Why Subway Probably Isn't As Fresh As You Think

Sandwich chain Subway opened about 50 years ago, as their website tells it, with a simple mission: to open a "submarine sandwich shop." Dr. Peter Buck, a nuclear physicist, came up with the idea, giving college freshman Fred DeLuca an initial investment of $1,000 to open the first Subway location in Bridgeport, Connecticut. The original store was dubbed "Pete's Super Submarines," according to Britannica. Many, many franchises later, Subway's website notes the chain has over "40,000 locations around the world" and has "become the leading choice for people seeking quick, nutritious meal options that the whole family can enjoy."

But what if Subway, with its "Eat Fresh" motto, doesn't serve sandwiches that are actually that fresh? Under the guise of crisp veggie toppings and "homemade" bread, have we been duped into believing in the sub shop synonymous with nutritious eats and weight loss, when it may actually be just as bad as other fast food establishments?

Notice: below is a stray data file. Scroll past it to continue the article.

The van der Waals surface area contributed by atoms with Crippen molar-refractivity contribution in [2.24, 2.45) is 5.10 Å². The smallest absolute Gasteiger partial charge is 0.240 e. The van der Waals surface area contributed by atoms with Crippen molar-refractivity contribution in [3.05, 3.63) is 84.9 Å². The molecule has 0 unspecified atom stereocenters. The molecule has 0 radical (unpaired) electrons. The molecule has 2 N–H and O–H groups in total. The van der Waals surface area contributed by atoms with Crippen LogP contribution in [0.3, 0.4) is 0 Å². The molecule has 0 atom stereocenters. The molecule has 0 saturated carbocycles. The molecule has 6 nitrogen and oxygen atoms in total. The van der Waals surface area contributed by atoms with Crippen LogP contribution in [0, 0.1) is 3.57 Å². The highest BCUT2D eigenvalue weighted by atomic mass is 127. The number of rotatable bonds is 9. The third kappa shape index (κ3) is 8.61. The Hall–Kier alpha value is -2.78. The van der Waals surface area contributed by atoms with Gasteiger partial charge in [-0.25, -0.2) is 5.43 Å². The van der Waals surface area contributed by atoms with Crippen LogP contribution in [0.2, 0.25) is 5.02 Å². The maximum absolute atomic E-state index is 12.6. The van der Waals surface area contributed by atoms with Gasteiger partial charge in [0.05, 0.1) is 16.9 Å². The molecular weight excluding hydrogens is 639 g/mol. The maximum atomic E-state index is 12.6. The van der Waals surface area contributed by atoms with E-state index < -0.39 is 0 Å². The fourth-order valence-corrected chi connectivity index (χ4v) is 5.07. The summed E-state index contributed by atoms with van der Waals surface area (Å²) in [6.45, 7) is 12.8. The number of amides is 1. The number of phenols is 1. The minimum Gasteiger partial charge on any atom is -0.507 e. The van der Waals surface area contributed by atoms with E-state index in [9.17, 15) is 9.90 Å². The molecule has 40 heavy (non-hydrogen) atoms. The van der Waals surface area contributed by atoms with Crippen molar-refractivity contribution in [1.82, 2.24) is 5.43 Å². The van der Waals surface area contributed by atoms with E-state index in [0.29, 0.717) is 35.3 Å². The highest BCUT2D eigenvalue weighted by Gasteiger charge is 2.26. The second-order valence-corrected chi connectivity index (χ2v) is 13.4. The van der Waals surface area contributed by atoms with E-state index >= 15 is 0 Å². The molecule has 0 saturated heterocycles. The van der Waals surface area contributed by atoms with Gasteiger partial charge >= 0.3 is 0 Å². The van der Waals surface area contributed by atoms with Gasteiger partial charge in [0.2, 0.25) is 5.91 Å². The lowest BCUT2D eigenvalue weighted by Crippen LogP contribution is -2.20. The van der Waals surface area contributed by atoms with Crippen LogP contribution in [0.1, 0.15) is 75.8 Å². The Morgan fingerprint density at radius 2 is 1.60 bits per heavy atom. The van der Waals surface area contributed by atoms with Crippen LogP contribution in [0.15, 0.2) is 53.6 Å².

There's no "Sub" for fresh ingredients

In 2017, Subway seemed to take a nosedive, contradicting their own slogan and even finding themselves deemed "mushy and rotten", a far cry from fresh. A Business Insider article catalogued the iconic brand's fall from grace, noting that their produce can only be received once or twice a week. Some managers tried to switch to local delivery purveyors to ensure more frequency and fresher veggies, but were told that wasn't an option, so naturally Subway's vegetables aren't always in prime condition. These quality issues seem to have impacted Subway's success, with Business Insider reporting that "one-third of locations Subway locations in the US" weren't profitable in 2017. 

And if you think these issues are limited to America, you're sorely mistaken. The Guardian, among other news sources, covered an instance in which Irish food regulators found that the bread at Subway isn't actually bread due to its "high sugar content," which doesn't sound healthy or fresh. Is anything sacred? 

So while Subway may have been one of your favorite spots growing up, it's certainly not the most nutritious place to grab lunch. If you're looking to truly eat fresh, you may be better off with a salad shop or local sub place instead.